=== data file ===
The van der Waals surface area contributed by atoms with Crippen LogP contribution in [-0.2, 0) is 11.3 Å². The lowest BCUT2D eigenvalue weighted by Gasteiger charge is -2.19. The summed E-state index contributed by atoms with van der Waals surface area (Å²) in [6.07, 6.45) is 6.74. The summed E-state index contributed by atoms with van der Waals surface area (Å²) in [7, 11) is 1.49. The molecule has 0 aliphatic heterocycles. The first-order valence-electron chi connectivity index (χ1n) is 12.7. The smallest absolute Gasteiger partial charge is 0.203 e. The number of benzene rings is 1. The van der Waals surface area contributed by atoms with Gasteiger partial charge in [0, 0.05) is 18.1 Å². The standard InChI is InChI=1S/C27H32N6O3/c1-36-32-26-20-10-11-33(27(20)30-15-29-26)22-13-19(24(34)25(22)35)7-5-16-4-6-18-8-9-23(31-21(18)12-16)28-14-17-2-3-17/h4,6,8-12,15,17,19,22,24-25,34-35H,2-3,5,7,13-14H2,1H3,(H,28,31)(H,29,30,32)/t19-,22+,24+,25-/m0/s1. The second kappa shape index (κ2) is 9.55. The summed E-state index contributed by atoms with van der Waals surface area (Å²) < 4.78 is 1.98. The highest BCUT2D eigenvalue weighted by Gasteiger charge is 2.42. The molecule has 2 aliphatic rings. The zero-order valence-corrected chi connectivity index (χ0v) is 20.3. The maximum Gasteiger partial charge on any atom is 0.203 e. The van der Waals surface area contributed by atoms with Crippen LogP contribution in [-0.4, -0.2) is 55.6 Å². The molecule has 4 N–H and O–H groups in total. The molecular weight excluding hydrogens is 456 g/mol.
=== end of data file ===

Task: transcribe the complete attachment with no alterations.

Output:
The van der Waals surface area contributed by atoms with Crippen LogP contribution in [-0.2, 0) is 11.3 Å². The lowest BCUT2D eigenvalue weighted by Gasteiger charge is -2.19. The summed E-state index contributed by atoms with van der Waals surface area (Å²) in [6.07, 6.45) is 6.74. The summed E-state index contributed by atoms with van der Waals surface area (Å²) in [7, 11) is 1.49. The molecule has 0 aliphatic heterocycles. The first-order valence-electron chi connectivity index (χ1n) is 12.7. The smallest absolute Gasteiger partial charge is 0.203 e. The number of benzene rings is 1. The van der Waals surface area contributed by atoms with Gasteiger partial charge in [0, 0.05) is 18.1 Å². The standard InChI is InChI=1S/C27H32N6O3/c1-36-32-26-20-10-11-33(27(20)30-15-29-26)22-13-19(24(34)25(22)35)7-5-16-4-6-18-8-9-23(31-21(18)12-16)28-14-17-2-3-17/h4,6,8-12,15,17,19,22,24-25,34-35H,2-3,5,7,13-14H2,1H3,(H,28,31)(H,29,30,32)/t19-,22+,24+,25-/m0/s1. The second kappa shape index (κ2) is 9.55. The summed E-state index contributed by atoms with van der Waals surface area (Å²) < 4.78 is 1.98. The highest BCUT2D eigenvalue weighted by Gasteiger charge is 2.42. The molecule has 2 aliphatic rings. The zero-order valence-corrected chi connectivity index (χ0v) is 20.3. The maximum Gasteiger partial charge on any atom is 0.203 e. The van der Waals surface area contributed by atoms with Crippen LogP contribution in [-0.4, -0.2) is 55.6 Å². The molecule has 4 N–H and O–H groups in total. The molecular weight excluding hydrogens is 456 g/mol.